China points finger for product problems
Top Chinese official defends the country's quality control system; blames importers, exporters and illegal companies for safety issues.
WASHINGTON (CNN) -- A top Chinese official blames importers, exporters and illegal companies for problems with certain products sent from his country to the United States, and declined Thursday to directly express government regret for the incidents.
Vice Minister Wei Chuanzhong said his government is working with American regulators to establish responsibility for contaminated and possibly defective Chinese goods, including toys, toothpaste, pet food and automobile tires.
Given the enormous amount of trade between the two countries, Wei said, "some individual cases related to product quality and food safety emerging from the bilateral trade [are] a normal thing now."
Communicating through an interpreter, he told reporters at a news conference that "We are facing the task to further clarify the responsibility of both sides."
Asked if he would express regret for the incidents, he replied, "The importers and exporters should mutually take their responsibility." He added, "They should apologize to the consumers."
Wei defended his government's system of quality control and product safety, and blamed illicit companies in China for mislabeling products so they might escape inspection.
"We admitted that some illegal companies of China really produced some non-qualified or defective products," Wei said, including the use of paint on children's toys that contained unacceptably high levels of lead.
"The Chinese government has strictly punished those companies and canceled their rights to export to other countries immediately," Wei said.
His country and the U.S. Consumer Product Safety Commission agreed on Tuesday to stop China's use of lead paint on toys exported to the United States.
Mattel (Charts, Fortune 500), the world's largest toymaker and a company reputed to have one of the toughest safety standards in the industry, announced three recalls this summer for millions of Chinese-made toys.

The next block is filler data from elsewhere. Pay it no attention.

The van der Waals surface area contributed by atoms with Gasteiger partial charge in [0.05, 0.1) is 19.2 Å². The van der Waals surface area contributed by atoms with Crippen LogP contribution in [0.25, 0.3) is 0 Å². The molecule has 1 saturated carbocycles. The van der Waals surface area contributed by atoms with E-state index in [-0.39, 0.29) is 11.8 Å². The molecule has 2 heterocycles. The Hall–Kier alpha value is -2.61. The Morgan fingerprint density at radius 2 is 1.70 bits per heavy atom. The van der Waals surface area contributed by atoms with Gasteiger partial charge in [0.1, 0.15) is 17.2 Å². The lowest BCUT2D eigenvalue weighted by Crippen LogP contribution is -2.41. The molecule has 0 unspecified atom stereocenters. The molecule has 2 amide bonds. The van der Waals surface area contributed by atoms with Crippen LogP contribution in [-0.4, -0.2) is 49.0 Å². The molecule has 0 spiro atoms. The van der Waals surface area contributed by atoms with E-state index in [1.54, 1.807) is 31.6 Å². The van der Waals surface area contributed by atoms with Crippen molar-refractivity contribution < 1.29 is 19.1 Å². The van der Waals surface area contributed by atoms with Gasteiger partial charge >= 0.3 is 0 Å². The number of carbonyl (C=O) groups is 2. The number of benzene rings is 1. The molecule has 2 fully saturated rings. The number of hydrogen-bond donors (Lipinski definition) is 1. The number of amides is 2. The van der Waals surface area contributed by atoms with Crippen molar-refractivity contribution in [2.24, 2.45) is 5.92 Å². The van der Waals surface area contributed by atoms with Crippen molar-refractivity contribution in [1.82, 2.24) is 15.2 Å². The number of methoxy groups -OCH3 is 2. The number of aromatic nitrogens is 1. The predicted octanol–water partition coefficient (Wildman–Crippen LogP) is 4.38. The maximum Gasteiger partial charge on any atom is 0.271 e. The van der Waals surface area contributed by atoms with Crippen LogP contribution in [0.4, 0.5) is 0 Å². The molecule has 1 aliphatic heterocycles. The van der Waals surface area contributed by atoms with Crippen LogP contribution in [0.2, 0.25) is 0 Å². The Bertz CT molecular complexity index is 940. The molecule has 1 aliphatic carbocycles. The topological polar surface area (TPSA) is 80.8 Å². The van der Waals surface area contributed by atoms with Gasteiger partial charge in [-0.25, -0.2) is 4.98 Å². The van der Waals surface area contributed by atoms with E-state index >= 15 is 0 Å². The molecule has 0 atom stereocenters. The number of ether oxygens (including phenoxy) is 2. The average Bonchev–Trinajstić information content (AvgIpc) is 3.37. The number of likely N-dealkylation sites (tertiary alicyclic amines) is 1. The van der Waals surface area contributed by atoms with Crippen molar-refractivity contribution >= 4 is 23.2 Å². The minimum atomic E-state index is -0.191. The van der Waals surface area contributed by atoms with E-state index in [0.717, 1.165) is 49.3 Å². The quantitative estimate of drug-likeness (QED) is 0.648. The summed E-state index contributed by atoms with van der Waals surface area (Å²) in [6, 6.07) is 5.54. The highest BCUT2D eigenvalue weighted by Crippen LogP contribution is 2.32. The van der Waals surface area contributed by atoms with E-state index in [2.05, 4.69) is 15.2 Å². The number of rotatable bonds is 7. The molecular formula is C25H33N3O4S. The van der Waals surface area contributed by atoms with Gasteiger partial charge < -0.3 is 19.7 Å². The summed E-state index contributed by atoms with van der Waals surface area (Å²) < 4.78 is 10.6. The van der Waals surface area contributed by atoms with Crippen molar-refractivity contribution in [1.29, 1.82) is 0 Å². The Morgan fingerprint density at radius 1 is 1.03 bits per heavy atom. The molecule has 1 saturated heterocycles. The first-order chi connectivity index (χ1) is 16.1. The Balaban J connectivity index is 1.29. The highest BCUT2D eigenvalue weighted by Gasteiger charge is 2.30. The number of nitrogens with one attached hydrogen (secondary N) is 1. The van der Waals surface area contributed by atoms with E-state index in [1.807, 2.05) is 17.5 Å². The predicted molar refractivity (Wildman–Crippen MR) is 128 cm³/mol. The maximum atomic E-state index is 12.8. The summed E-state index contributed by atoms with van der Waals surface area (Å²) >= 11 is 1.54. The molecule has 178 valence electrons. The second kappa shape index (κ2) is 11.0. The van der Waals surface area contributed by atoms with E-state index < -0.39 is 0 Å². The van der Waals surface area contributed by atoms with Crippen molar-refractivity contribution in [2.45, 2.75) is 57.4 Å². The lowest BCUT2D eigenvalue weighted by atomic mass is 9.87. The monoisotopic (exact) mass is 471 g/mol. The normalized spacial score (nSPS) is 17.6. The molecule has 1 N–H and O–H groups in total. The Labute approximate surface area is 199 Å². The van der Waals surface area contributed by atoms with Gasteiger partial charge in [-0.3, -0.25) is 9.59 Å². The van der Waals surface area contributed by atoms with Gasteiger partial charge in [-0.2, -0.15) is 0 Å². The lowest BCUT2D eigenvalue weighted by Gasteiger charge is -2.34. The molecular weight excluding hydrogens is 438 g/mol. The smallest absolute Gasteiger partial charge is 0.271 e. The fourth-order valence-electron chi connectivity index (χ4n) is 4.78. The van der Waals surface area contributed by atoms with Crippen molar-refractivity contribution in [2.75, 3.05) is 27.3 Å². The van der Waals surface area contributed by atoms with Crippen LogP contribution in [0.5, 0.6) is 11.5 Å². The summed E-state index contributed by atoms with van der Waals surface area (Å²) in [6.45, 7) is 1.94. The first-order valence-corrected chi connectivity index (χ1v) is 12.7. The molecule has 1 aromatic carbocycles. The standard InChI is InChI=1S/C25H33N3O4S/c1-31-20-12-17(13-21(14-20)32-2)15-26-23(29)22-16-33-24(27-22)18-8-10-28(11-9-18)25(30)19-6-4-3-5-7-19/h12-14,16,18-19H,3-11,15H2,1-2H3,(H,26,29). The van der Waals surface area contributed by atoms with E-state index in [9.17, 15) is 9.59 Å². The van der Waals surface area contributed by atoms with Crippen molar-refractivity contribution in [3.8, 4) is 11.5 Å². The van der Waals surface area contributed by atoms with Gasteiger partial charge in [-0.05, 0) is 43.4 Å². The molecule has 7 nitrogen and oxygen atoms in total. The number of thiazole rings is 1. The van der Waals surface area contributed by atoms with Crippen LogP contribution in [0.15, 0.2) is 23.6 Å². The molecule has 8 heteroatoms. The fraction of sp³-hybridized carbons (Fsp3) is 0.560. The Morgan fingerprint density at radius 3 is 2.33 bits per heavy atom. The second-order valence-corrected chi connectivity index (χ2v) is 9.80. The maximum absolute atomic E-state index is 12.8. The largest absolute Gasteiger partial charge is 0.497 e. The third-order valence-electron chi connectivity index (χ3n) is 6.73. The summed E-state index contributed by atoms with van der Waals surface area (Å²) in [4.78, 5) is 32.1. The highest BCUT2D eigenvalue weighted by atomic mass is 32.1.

Top company officials testified this week before Congress. CEO Robert Eckert again issued a public apology and told lawmakers Mattel will toughen compliance inspections to ensure the safety of its toys.
China's promise to discontinue the use of lead paint on toys headed for the United States came during a series of meetings between Wei, his delegation, and U.S. officials during his first tour as head of China's massive agency controlling product quality and food safety.
The General Administration of Quality Supervision, Inspection and Quarantine employs more than 200,000 people.
Wei cited his agency's crackdown against two companies in China blamed for contaminated pet food discovered in the United States this past spring, which he acknowledged was the trigger for broader suspicion surrounding products made in China.
"We have shut down the two establishments and put them into the criminal justice procedures to the public security agencies," Wei said through the translator.
His remarks at the Chinese Embassy in Washington also addressed what he called some "misperceptions" regarding health and safety concerns involving toothpaste and a brand of Chinese automobile tire.
The tires, made by China-based Hangzhou Zhongce Rubber Co., have an insufficient or missing gum strip, a rubber feature that helps prevent steel belts inside the tire from separating or from damaging the rubber.
In June, the U.S. National Highway Traffic Safety Administration ordered a recall involving some 450,000 tires imported by New Jersey-based FTS, which had alerted the NHTSA to the problem.
Wei said failures of the tires can be traced to car owners mixing the sizes of tires on a car. "The tire totally complied with the regulations and standards of the U.S.," Wei asserted.
The Chinese company has denied that the tires are defective in statements to the Wall Street Journal and the New York Times.
Wei said there is also a "misperception" about Chinese toothpaste. He told reporters "some of the problems are mainly because of differences of standards of our two countries, like the toothpaste issue."
The U.S. Food and Drug Administration has confirmed the presence of the poisonous substance diethylene glycol (DEG) in certain toothpastes imported from China.
China until July allowed the use of DEG as a preservative in toothpaste for use within the country. The substance chemically resembles ethylene glycol, also known as anti-freeze.
The FDA this week announced it is stopping all suspect toothpaste from entering the United States and posted a warning on its Web site "to avoid using tubes of toothpaste labeled as made in China."
In the nearly two-hour briefing with reporters, Wei said, "I believe through sincere and close cooperation that U.S. consumers can get more and more cheap Chinese products with high quality - and consumers of China can have confidence in American products."